Token Bonding Curves: Understanding the BasicsWe try to explains the basics of token bonding curves, including how they represent the relationship between token supply and price, and explores their various use cases and implications
February 24, 2023
Token Bonding Curves: Understanding the Basics
If you have been following the crypto space for a while, then you must have heard of token bonding curves. While they may sound complex and technical, they are actually quite simple to understand. In this two-part series, we will dive deep into what token bonding curves are, the different incentives they represent, and how they can be used in your projects.
What are Token Bonding Curves?
Token bonding curves are simply mathematical functions that show the relationship between the token supply and the token price. They are usually plotted on a two-dimensional graph, with the X-axis representing the total supply and the Y-axis representing the total price. This means that when the supply changes, the curve shows how it affects the price.
It is important to note that there are different types of bonding curves, and they can range from a simple linear curve to a more complex one. However, the basic principle remains the same - the curve represents the relationship between the token supply and the token price.
The Beauty of Token Bonding Curves
One of the beauties of token bonding curves is that they help to reduce speculation to some extent. Unlike in the traditional market where supply and demand determine the price, token bonding curves are designed to limit the secondary market's participation. This means that the price of the tokens is determined solely by the supply in the market, making it more predictable and stable.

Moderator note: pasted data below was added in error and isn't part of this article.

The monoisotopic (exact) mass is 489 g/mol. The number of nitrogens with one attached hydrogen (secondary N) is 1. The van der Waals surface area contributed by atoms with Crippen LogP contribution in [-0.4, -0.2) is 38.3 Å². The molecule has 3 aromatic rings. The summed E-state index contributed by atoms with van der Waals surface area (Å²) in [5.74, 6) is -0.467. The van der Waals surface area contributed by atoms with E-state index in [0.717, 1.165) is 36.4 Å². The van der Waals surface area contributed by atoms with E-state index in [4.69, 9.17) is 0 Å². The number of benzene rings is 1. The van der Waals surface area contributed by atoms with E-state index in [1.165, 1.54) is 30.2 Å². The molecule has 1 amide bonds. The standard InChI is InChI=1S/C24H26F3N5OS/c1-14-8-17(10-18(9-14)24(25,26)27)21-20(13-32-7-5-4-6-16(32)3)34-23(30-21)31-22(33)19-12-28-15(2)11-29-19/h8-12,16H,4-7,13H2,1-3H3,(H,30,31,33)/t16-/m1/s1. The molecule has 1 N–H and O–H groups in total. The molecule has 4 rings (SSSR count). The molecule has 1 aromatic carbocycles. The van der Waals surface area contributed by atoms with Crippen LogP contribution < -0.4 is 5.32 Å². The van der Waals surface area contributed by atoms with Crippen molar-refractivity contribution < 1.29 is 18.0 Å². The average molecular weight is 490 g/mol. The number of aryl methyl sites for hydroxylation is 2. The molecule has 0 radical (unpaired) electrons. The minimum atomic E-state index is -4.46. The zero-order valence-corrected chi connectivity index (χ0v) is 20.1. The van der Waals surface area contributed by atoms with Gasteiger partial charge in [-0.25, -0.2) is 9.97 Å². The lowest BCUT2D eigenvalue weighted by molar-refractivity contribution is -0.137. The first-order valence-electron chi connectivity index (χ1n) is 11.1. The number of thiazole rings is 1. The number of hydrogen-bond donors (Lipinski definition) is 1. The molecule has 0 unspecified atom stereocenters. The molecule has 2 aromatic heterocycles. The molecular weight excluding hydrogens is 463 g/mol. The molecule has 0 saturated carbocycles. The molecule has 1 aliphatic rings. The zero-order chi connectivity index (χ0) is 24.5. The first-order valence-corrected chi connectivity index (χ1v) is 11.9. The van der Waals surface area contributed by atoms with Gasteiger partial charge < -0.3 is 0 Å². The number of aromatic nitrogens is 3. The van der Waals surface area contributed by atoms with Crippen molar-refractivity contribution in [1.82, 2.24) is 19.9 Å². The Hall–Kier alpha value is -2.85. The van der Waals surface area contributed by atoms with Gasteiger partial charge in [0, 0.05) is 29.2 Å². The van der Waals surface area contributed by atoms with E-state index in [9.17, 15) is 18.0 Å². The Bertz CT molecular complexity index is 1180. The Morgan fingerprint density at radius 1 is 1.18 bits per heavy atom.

Another beauty of token bonding curves is that they can be used in different forms and functions, and can be embedded with various governance and mechanism designs. This makes them highly versatile and can be used based on the systems you are building or the concepts you want to create.
Automatic Market Maker
One of the biggest use cases of token bonding curves is the Automatic Market Maker (AMM). With AMM, instead of having market makers and market takers providing liquidity and determining the price, it is done automatically in the code, function, and mathematical curve. The curve corresponds to the supply and price, and the minting or burning of tokens is done automatically based on the demand and supply.
Buy and Sell Curves
Another use case of token bonding curves is having two curves to determine the price - the buy curve and the sell curve. This can get more complicated, depending on the incentive you are looking at. For instance, if you have a sell curve that is different from the buy curve, you can limit the amount of people selling until a specific point in time to prevent them from losing money.
If you want to find out more about AMMs and how to create and use them contact usinspired by: Token Valuation with Token Bonding Curve